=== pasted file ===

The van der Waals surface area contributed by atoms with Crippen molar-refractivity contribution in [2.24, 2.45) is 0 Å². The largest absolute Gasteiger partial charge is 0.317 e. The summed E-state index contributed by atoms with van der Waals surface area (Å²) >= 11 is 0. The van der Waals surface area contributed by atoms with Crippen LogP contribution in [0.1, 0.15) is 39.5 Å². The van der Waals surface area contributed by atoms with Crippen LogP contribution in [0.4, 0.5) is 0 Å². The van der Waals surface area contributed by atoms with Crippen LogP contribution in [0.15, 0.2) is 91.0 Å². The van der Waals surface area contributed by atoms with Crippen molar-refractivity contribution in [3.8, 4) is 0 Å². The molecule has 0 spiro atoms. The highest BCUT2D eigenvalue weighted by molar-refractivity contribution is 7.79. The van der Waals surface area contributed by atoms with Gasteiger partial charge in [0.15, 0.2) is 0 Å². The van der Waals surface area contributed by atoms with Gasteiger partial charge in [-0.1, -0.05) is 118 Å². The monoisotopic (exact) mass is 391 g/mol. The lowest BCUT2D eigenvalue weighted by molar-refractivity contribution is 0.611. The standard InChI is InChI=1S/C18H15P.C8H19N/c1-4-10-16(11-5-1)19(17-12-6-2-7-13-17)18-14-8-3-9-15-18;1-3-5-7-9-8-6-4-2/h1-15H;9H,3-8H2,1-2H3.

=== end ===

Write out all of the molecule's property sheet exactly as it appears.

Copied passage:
The van der Waals surface area contributed by atoms with Crippen molar-refractivity contribution in [2.24, 2.45) is 0 Å². The largest absolute Gasteiger partial charge is 0.317 e. The summed E-state index contributed by atoms with van der Waals surface area (Å²) >= 11 is 0. The van der Waals surface area contributed by atoms with Crippen LogP contribution in [0.1, 0.15) is 39.5 Å². The van der Waals surface area contributed by atoms with Crippen LogP contribution in [0.4, 0.5) is 0 Å². The van der Waals surface area contributed by atoms with Crippen LogP contribution in [0.15, 0.2) is 91.0 Å². The van der Waals surface area contributed by atoms with Crippen molar-refractivity contribution in [3.8, 4) is 0 Å². The molecule has 0 spiro atoms. The highest BCUT2D eigenvalue weighted by molar-refractivity contribution is 7.79. The van der Waals surface area contributed by atoms with Gasteiger partial charge in [0.15, 0.2) is 0 Å². The van der Waals surface area contributed by atoms with Gasteiger partial charge in [-0.1, -0.05) is 118 Å². The monoisotopic (exact) mass is 391 g/mol. The lowest BCUT2D eigenvalue weighted by molar-refractivity contribution is 0.611. The standard InChI is InChI=1S/C18H15P.C8H19N/c1-4-10-16(11-5-1)19(17-12-6-2-7-13-17)18-14-8-3-9-15-18;1-3-5-7-9-8-6-4-2/h1-15H;9H,3-8H2,1-2H3.